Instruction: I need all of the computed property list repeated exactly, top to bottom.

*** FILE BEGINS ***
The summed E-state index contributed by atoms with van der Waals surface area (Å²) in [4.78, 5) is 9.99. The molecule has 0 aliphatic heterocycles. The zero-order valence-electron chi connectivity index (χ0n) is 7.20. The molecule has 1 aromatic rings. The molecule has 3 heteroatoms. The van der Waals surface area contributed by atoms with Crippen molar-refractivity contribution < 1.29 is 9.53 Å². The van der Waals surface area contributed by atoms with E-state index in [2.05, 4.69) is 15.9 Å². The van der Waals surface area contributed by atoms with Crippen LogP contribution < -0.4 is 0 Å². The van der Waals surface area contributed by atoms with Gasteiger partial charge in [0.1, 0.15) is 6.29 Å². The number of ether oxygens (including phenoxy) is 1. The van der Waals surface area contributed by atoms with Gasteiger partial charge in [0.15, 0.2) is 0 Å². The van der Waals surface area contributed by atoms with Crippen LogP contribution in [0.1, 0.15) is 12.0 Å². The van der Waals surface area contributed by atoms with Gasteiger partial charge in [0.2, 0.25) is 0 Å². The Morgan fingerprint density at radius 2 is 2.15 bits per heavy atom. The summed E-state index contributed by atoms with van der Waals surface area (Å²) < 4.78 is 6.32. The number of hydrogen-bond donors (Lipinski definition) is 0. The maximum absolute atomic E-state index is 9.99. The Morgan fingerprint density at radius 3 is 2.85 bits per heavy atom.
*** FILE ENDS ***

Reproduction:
The summed E-state index contributed by atoms with van der Waals surface area (Å²) in [4.78, 5) is 9.99. The molecule has 0 aliphatic heterocycles. The zero-order valence-electron chi connectivity index (χ0n) is 7.20. The molecule has 1 aromatic rings. The molecule has 3 heteroatoms. The van der Waals surface area contributed by atoms with Crippen molar-refractivity contribution < 1.29 is 9.53 Å². The van der Waals surface area contributed by atoms with E-state index in [2.05, 4.69) is 15.9 Å². The van der Waals surface area contributed by atoms with Crippen LogP contribution < -0.4 is 0 Å². The van der Waals surface area contributed by atoms with Gasteiger partial charge in [0.1, 0.15) is 6.29 Å². The number of ether oxygens (including phenoxy) is 1. The van der Waals surface area contributed by atoms with Gasteiger partial charge in [0.15, 0.2) is 0 Å². The van der Waals surface area contributed by atoms with Crippen LogP contribution in [0.1, 0.15) is 12.0 Å². The van der Waals surface area contributed by atoms with Gasteiger partial charge in [0.2, 0.25) is 0 Å². The Morgan fingerprint density at radius 2 is 2.15 bits per heavy atom. The summed E-state index contributed by atoms with van der Waals surface area (Å²) < 4.78 is 6.32. The number of hydrogen-bond donors (Lipinski definition) is 0. The maximum absolute atomic E-state index is 9.99. The Morgan fingerprint density at radius 3 is 2.85 bits per heavy atom.